Cash continues to flow to the group trying to legalize medical marijuana in next November’s election.
In October, United for Care, the group sponsoring ballot language for medical pot, raised $337,293, according to financial reports made available Tuesday.
That brings the annual tally up to more than $2.2 million raised by the committee since November 2014, when their last proposal to legalize medical marijuana failed to gain the 60 percent required to amend Florida’s constitution.
As in past months, much of the October money has come from big-ticket donors, notably Orlando lawyer John Morgan.
This month alone, Morgan contributed $237,979. And he’s promising to donate $9 for every dollar contributed through the end of the year.
Other big checks: $40,000 from Coral Cables resident Barbara Stiefel, who has been a major donor to United for Care since 2013; $10,000 from Richard Shevelow, who reports being an engineer; and $5,000 from Sarasota pharmaceutical company AltMed, whose tagline is “The science of medical cannabis.”
Still, the October campaign finance report isn’t all good news: United for Care hasn’t been able to generate the kind of funding it did earlier this year. July’s haul was $770,534. August’s was $437,220.
There’s a big push coming from the committee to raise money this fall. Supporters hope to qualify for next November’s ballot by the end of the year, campaign manager Ben Pollara said. Already, the group has 348,603 signatures on file with the Secretary of State’s office.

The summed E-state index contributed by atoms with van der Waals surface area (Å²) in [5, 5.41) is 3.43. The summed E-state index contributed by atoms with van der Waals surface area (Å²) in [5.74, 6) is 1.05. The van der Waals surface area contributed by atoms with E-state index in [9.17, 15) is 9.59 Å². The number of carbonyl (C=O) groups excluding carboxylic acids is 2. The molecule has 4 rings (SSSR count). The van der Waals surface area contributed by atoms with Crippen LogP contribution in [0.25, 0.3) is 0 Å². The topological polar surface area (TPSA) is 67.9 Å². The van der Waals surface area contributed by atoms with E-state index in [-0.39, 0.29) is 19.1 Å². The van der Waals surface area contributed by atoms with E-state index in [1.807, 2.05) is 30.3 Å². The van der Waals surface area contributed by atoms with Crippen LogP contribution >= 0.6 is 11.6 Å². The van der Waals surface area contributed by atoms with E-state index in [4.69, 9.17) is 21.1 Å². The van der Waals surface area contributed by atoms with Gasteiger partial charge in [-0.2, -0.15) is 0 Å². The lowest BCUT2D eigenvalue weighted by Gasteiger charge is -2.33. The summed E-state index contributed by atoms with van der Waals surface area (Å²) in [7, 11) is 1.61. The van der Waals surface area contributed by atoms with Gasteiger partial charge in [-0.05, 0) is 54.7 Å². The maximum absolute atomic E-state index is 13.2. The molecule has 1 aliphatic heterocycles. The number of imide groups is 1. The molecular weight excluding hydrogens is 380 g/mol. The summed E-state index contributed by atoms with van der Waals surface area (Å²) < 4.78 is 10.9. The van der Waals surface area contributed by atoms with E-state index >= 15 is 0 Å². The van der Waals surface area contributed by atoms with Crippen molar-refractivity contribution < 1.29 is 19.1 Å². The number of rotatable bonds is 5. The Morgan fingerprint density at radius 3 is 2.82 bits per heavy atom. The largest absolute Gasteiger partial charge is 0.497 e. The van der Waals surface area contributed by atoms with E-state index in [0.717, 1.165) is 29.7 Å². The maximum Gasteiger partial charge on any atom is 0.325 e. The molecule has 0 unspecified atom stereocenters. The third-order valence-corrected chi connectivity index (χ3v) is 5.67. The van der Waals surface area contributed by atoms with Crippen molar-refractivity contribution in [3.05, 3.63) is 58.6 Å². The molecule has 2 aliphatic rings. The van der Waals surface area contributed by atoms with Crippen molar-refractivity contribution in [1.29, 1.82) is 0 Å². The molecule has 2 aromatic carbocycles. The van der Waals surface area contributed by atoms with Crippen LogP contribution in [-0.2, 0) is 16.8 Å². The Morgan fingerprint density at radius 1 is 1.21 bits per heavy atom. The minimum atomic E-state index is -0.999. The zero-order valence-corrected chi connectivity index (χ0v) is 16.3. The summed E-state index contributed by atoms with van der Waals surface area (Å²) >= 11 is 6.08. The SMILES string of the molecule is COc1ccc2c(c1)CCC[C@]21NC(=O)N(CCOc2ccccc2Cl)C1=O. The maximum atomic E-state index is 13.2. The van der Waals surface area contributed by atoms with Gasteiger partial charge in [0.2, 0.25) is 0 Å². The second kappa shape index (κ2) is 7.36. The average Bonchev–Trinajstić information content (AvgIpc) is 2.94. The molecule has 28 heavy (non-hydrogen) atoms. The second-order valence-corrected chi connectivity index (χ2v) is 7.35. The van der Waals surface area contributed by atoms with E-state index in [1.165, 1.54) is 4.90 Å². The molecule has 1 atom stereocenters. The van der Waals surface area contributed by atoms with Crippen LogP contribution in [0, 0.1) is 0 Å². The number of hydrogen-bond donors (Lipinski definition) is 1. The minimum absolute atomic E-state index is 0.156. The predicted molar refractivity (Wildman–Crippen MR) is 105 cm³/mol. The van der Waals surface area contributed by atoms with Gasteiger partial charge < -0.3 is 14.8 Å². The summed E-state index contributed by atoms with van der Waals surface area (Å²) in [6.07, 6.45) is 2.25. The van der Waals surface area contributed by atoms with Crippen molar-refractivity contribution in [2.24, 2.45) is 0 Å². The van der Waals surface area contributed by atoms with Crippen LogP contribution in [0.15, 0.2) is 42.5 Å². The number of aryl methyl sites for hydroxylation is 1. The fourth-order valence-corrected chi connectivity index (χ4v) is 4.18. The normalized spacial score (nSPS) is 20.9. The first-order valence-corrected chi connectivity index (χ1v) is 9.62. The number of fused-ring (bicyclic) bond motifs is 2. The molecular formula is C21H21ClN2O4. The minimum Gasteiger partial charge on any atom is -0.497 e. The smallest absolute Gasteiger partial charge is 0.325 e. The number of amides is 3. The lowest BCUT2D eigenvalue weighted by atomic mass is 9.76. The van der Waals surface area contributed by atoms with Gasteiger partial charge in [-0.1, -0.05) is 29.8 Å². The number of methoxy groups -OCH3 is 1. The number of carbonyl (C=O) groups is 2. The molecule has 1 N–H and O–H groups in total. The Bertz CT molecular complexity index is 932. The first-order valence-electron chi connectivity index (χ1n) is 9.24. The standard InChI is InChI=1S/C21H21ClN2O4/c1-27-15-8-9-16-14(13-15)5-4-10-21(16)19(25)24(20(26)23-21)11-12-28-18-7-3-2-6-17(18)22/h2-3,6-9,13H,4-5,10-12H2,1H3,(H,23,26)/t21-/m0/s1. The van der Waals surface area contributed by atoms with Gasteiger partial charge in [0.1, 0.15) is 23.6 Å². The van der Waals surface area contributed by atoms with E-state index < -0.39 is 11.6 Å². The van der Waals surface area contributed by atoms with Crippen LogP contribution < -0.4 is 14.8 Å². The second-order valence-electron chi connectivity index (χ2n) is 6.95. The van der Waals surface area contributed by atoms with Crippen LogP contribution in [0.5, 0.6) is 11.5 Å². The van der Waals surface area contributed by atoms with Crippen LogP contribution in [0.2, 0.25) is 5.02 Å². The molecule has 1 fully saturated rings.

The Florida Supreme Court will soon decide whether the ballot language is acceptable. Unlike last time around, Attorney General Pam Bondi isn’t opposing them.
United for Care is on track to make their end-of-year goal, Pollara said. But making the ballot will require another 334,546 petition signatures to be certified by local supervisors of elections, including in 12 of the state’s congressional districts.
The key to getting enough signatures is paying petition gatherers — the folks outside grocery stores and on street corners asking passersby to support medical marijuana.
“To get on the ballot, you have to pay these petition gatherers on a weekly basis,” Polara said. “If you don’t, they stop collecting petitions.”